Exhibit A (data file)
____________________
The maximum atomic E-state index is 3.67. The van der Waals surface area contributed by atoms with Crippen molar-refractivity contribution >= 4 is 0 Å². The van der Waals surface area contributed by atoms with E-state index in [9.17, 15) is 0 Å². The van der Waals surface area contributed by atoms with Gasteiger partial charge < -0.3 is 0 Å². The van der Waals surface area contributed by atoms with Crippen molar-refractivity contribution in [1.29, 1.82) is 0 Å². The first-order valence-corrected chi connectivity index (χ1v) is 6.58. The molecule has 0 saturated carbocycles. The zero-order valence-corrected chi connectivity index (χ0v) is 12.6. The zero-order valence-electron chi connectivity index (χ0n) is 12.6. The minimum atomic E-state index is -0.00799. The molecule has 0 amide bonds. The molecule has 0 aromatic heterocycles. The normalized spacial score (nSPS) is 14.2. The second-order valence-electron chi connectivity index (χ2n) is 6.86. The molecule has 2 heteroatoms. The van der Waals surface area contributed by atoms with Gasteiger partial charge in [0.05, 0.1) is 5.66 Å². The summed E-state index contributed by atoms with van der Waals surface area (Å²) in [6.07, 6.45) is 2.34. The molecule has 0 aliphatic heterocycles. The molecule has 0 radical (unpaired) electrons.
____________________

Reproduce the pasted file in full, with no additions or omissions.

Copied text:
The maximum atomic E-state index is 3.67. The van der Waals surface area contributed by atoms with Crippen molar-refractivity contribution >= 4 is 0 Å². The van der Waals surface area contributed by atoms with E-state index in [9.17, 15) is 0 Å². The van der Waals surface area contributed by atoms with Gasteiger partial charge < -0.3 is 0 Å². The van der Waals surface area contributed by atoms with Crippen molar-refractivity contribution in [1.29, 1.82) is 0 Å². The first-order valence-corrected chi connectivity index (χ1v) is 6.58. The molecule has 0 saturated carbocycles. The zero-order valence-corrected chi connectivity index (χ0v) is 12.6. The zero-order valence-electron chi connectivity index (χ0n) is 12.6. The minimum atomic E-state index is -0.00799. The molecule has 0 amide bonds. The molecule has 0 aromatic heterocycles. The normalized spacial score (nSPS) is 14.2. The second-order valence-electron chi connectivity index (χ2n) is 6.86. The molecule has 2 heteroatoms. The van der Waals surface area contributed by atoms with Gasteiger partial charge in [0.05, 0.1) is 5.66 Å². The summed E-state index contributed by atoms with van der Waals surface area (Å²) in [6.07, 6.45) is 2.34. The molecule has 0 aliphatic heterocycles. The molecule has 0 radical (unpaired) electrons.